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Where be the Temples which in Britain's Isle,
As legends tell, the Trojan Founder reared?
Gone like a dream of morning, or a pile

Of glittering clouds that in the East appeared.
Of gorgeous clouds that in the west appeared. S
Ere Julius landed on her white-cliffed shore,
They sank, delivered o'er

To fatal dissolution, and I ween

No vestige there was left that such had ever been.

STANZA 2

Yet in unvanquished Cambria lay concealed
'Mid Snowdon's forests, or by Vaga's springs,
A Book whose leaves to later times revealed
course of these forgotten things,
How Brutus sailed, by oracles impelled,

The

mighty
wondrous

And hideous giants quelled,

A Brood whom no civility could melt,

Who never tasted grace, and goodness ne'er had felt.

Yet in the wilds of Cambria lay concealed

By Snowdon's forests or by Vaga's springs,

A Book whose leaves to later time revealed

The wondrous course of
How Brutus came, etc.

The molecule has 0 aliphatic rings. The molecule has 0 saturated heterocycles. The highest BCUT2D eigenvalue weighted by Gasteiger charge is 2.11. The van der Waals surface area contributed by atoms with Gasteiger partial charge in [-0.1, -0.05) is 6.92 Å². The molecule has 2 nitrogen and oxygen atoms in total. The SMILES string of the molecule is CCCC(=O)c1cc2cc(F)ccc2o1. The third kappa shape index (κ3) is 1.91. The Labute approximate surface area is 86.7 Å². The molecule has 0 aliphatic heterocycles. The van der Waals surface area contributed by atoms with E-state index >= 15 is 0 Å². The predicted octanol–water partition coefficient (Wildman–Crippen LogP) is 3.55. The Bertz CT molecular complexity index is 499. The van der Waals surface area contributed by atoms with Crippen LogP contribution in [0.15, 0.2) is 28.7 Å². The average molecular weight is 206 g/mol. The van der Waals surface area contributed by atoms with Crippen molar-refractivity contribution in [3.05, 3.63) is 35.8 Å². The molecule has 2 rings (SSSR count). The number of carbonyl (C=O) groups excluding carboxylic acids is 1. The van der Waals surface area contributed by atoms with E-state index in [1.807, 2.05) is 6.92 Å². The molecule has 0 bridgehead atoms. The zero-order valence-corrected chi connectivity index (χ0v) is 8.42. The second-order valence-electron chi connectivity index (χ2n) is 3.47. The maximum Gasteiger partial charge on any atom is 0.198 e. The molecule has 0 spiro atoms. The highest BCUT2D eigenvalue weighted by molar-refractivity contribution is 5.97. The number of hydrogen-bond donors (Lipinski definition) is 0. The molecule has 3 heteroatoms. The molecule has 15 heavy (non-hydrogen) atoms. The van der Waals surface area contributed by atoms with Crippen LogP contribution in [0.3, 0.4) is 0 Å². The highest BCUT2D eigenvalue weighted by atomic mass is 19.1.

those long

forgotten things;

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goodly

usages refined;

Whence golden harvests, cities, warlike towers,
And for soft pleasures, bowers,

And pleasure's fragrant
leafy bowers,

Whence all the fixed delights of house and home,
Friendship that will not break, and love that cannot roam.

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What wonder, then, if 'mid the vast domain
Of that rich Volume, one particular Flower
Hath breathed its fragrance seemingly in vain
And bloomed unnoticed even to this late hour,
Ye gentle Muses, your assistance grant,
While I this flower transplant

Into a garden pure of poesy,

Small garden which I tend in all humility.

The following (suppressed) Stanza followed No. 10